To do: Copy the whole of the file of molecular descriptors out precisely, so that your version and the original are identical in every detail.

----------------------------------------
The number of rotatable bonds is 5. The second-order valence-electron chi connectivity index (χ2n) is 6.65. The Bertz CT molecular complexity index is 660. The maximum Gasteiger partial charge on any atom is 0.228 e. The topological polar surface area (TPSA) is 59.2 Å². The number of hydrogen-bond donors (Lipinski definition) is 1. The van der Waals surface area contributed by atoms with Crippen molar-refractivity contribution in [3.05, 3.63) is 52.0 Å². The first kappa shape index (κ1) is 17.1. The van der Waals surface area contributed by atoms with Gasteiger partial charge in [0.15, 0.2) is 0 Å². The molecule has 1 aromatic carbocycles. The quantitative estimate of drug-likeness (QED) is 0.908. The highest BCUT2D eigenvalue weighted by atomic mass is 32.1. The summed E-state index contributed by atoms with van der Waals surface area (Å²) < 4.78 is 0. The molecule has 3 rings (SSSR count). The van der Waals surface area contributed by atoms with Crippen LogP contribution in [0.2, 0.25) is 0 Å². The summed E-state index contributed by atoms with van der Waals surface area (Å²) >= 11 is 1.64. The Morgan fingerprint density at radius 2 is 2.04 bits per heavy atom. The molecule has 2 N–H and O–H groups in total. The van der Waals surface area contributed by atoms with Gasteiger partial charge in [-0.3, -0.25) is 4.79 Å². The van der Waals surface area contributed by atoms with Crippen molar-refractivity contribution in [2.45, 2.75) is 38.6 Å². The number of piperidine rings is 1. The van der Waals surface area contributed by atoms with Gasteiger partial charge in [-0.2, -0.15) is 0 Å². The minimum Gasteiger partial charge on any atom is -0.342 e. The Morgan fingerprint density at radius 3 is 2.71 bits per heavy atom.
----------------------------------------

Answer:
The number of rotatable bonds is 5. The second-order valence-electron chi connectivity index (χ2n) is 6.65. The Bertz CT molecular complexity index is 660. The maximum Gasteiger partial charge on any atom is 0.228 e. The topological polar surface area (TPSA) is 59.2 Å². The number of hydrogen-bond donors (Lipinski definition) is 1. The van der Waals surface area contributed by atoms with Crippen molar-refractivity contribution in [3.05, 3.63) is 52.0 Å². The first kappa shape index (κ1) is 17.1. The van der Waals surface area contributed by atoms with Gasteiger partial charge in [0.15, 0.2) is 0 Å². The molecule has 1 aromatic carbocycles. The quantitative estimate of drug-likeness (QED) is 0.908. The highest BCUT2D eigenvalue weighted by atomic mass is 32.1. The summed E-state index contributed by atoms with van der Waals surface area (Å²) < 4.78 is 0. The molecule has 3 rings (SSSR count). The van der Waals surface area contributed by atoms with Crippen LogP contribution in [0.2, 0.25) is 0 Å². The summed E-state index contributed by atoms with van der Waals surface area (Å²) >= 11 is 1.64. The Morgan fingerprint density at radius 2 is 2.04 bits per heavy atom. The molecule has 2 N–H and O–H groups in total. The van der Waals surface area contributed by atoms with Gasteiger partial charge in [-0.3, -0.25) is 4.79 Å². The van der Waals surface area contributed by atoms with Crippen molar-refractivity contribution in [2.45, 2.75) is 38.6 Å². The number of piperidine rings is 1. The van der Waals surface area contributed by atoms with Gasteiger partial charge in [-0.2, -0.15) is 0 Å². The minimum Gasteiger partial charge on any atom is -0.342 e. The Morgan fingerprint density at radius 3 is 2.71 bits per heavy atom.